The next part of the hike was full of anticipation as we neared the top. We went around the gate  to the right, walked up the gravel driveway, and took the stairs with their green handrail. We knew we were close when we passed through the monks’ quarters and then, almost without warning, there we stood at the final staircase, seeing the golden stupa of Wat Phra Doi Suthep. [Update November 2015: We’re no longer in the area, but based on comments you may encounter a pack of territorial and aggressive dogs during this stretch of the hike. Alternatively, you can simply continue up the paved windy road to the top.]

After climbing the steps, however, we simply became another tourist group and our sweat-drenched shirts likely attributed to the front steps. The three of us shared a secret pride, though. We knew we had arrived via a different route, a more fulfilling journey. We reveled in our achievement, overlooking Chiang Mai through the haze, and quenched our thirst with some freshly squeezed orange juice.

Triumphant after our hike to Wat Phra Doi Suthep

The triumphant (and tired!) hikers

With our legs shaking, we opted to descend from the temple in the more typical fashion – out the front, down the steps and through the “vendor mall” where you can buy trinkets of all kinds, food and sadly, even a bird in a very small cage to release for good luck, and caught a shared taxi back to our morning’s meeting point.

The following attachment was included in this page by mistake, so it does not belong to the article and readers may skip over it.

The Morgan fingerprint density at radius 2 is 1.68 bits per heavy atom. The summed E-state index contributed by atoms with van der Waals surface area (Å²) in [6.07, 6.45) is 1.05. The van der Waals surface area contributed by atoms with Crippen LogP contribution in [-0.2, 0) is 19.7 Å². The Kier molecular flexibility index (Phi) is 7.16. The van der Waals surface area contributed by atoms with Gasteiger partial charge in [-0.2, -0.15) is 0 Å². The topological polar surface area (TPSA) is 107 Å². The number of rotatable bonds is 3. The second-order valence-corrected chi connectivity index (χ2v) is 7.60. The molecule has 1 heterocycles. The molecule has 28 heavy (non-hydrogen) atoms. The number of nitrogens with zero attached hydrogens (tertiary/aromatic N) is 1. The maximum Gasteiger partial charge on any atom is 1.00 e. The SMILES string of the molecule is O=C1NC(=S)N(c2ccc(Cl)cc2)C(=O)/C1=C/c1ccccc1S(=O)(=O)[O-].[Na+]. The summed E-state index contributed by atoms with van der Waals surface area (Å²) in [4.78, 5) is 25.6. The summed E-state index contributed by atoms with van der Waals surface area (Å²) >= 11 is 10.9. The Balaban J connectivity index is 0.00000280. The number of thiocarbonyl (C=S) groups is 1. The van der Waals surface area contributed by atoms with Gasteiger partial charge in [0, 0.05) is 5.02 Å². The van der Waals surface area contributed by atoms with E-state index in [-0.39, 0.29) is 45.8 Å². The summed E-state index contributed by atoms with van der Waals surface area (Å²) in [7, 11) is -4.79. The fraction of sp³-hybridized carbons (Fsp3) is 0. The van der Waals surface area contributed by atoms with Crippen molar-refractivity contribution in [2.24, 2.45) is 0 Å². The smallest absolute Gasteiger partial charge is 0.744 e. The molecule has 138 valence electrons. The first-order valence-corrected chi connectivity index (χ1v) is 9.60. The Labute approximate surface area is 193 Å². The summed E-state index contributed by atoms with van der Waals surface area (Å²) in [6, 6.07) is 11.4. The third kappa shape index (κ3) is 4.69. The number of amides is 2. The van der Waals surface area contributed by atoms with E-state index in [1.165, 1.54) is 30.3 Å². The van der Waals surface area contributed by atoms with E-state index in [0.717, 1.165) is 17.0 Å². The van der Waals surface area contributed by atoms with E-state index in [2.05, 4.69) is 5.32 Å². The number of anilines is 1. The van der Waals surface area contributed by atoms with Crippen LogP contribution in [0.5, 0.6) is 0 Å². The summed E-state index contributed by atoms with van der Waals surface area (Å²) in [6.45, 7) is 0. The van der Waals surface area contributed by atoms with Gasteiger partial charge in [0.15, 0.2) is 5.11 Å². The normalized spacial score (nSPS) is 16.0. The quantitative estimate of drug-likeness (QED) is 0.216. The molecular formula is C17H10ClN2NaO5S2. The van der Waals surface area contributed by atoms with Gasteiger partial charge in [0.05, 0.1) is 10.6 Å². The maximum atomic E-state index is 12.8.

Have you completed the hike to Wat Phra Doi Suthep?

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16 thoughts on “Hiking up to Wat Phra Doi Suthep

    1. Mindy & Ligeia

      Hi Simone,
      We’re so glad that you found our blog post useful and that you indeed made it to the top! I enjoyed your post, especially the pictures, as they would help with navigation. We felt so triumphant upon arriving to the top – did you as well?

  1. Annika & Torge

    This is the german couple you met at Din Dee teahouse 😉 we are so glad we met you, beside having a very nice chat with you, we got the link to your blog and discovered that there was a hiking trail to Doi Suthep. We just came back and it was a great trip 🙂 but exhausting 😀

  2. Jon

    Hi,
    Thanks for the great post. Do I have to worry much about snakes on this trail? I will be hiking alone.

    Thanks,

    Jon

    1. Bounding Over Our Steps

      Hi Jon, we don’t recall seeing any snakes on our hike. I think though, that even if you came across a snake, they would quickly leave as they are rather afraid of us. Enjoy your hike – it’s very nice. 🙂

  3. Pingback: Hike to Wat Phra Doi Suthep, Chiang Mai - The Track & Off ItThe Track & Off It

  4. Leslie